Sabbath for Caregivers and Helpers

Sabbath for Caregivers and Helpers

Originally published in full at the Upper Room Ministries Blog.

As a child, I was taught that Sunday is a time for the Divine, when replenishment and slowing down was a guilt-free and natural part of life. God “rested” on the seventh day, and called it “good.” But through the years, finding time to rest in the stillness and presence of God has become a challenge for me. Sabbath, a day of “rest”? What’s that?

When I was more focused on unfinished tasks when I was supposed to be praising God, my sabbath living suffered. I made the mistake of not putting God first, and my body, mind, and spirit suffered from stress, tiredness, and anxiety. Then I realized that I didn’t need to recreate childhood and depend on Sunday family time and 11:00 a.m. worship to find a sense of sabbath again.

Through these experiences, I learned that I do my best self-care when I seek human connection and community experiences that hold me accountable, not when I just oblige and help others but pause and care for my own personal and spiritual needs: setting aside moments of quiet time, making quality time for loved ones, growing a closer relationship to God, moving my body at least 30 minutes a day. I need external expectations in order to follow through with these internal goals and needs.

I do best when the expectations of others actually help me take care of myself. When I was a child, I was expected to set aside time and go to church on Sundays. Sunday was a break from the normal routine of the busy week. Now, in our culture, Sunday has become just another day for errands, chores, shopping, doing business. We’ve lost something. We have lost the external expectation that we need to break from the norm and break from the busy.

I wrote For Sabbath’s Sake for “helpers” like me, who need a reminder that God put in place the perfect tool to fulfill our human needs: sabbath.

Helping Mom sneak in a milkshake, despite doctors’ orders to the contrary.

3 thoughts on “Sabbath for Caregivers and Helpers”

  • Shalom!

    I was very interested in this article because I thought it might address my problem of working on Saturday as a caregiver. I have worked with a 41 year old woman who is non verbal and cannot ever be alone due to her developmental disorders and is mentally about 3 years old. She would be a danger to herself if ever alone. Well I have always worked on Saturday with her, I actually work Friday evening until Monday morning, as nobody ever wanted the weekend shifts and to me it was not an issue. I include her at my Friday Shabbat meal with myself and my husband and often my grand daughters. We also stay at my home for the entire weekend and she is also included in the Saturday Sabbath. I guess I really do not know what to do at this point, my husband wants me to not work on Sabbath. Giving up the amount of hours for Sabbath would financially put a heavy strain on our finances and there are no other shifts available as my coworkers have been working their weekday shifts also for many, many years and they are not willing to switch or change shifts with me. I was told by someone that being a helper on Sabbath is a necessary position that is for a lack of better words exempt. Any advice or words of wisdom to help me move forward? I do consider keeping Sabbath with her valuable to her as well as myself.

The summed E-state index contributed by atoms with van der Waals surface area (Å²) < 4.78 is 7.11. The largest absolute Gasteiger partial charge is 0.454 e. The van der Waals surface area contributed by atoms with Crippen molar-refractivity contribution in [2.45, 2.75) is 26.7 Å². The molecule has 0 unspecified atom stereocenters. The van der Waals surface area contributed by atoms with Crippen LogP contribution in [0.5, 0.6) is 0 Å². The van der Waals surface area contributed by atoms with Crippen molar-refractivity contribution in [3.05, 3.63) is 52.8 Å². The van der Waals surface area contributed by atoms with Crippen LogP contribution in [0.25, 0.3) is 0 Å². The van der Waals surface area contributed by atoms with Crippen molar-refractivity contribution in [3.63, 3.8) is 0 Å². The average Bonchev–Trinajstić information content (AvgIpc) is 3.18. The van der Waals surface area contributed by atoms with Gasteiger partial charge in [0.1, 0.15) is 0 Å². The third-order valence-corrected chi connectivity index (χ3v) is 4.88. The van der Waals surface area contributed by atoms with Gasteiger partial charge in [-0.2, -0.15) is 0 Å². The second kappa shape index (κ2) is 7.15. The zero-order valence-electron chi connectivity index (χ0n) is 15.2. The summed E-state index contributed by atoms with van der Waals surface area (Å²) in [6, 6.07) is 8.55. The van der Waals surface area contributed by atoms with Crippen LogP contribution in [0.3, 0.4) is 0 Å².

• Rachel–Shalom!

      Thank you for sharing your situation. You are encountering a similar circumstances that many clergy–rabbis, ministers, and chaplains–find themselves in. They work on the Sabbath to hold space and provide care for others. This is why many clergy choose to shift their own personal Sabbath practices to another day of the week, such that they can ensure they are embracing time for rest, worship, and community with a single focus. I admire and applaud your work; you are also holding space for your client, and that is the essence of Tikkun Olam. I’m wondering, too, how you may find balance: is there a way to take a few weekends off per year? This may help you also embrace true Sabbath time with your family. Meanwhile, on the weekends you work, consider how you may also add Sabbath practices during the week. Peace.

      • Dana – Shalom!

        Thank you so much for your response! I appreciate your input very much and I am happy that you took the time to answer my question. I do take off some time on the weekends here and there for family balance and since she stays at my home on Fridays nights, I am always able to have the Friday Sabbath meal with her and my family, which I believe is a true blessing to do it with her as well! I do studies just about every evening and your response actually helped me realize that I am doing just as you suggested by balacing throughout the week. I have been very torn over not being o bedient to the Torah, but also feeling like the work I do is important and forgiven as she needs me. Thank you so much for your valuable input! Truly you have made me feel so much better for the work that I do even if on Saturday!

        May Yahuah bless you and keep you!

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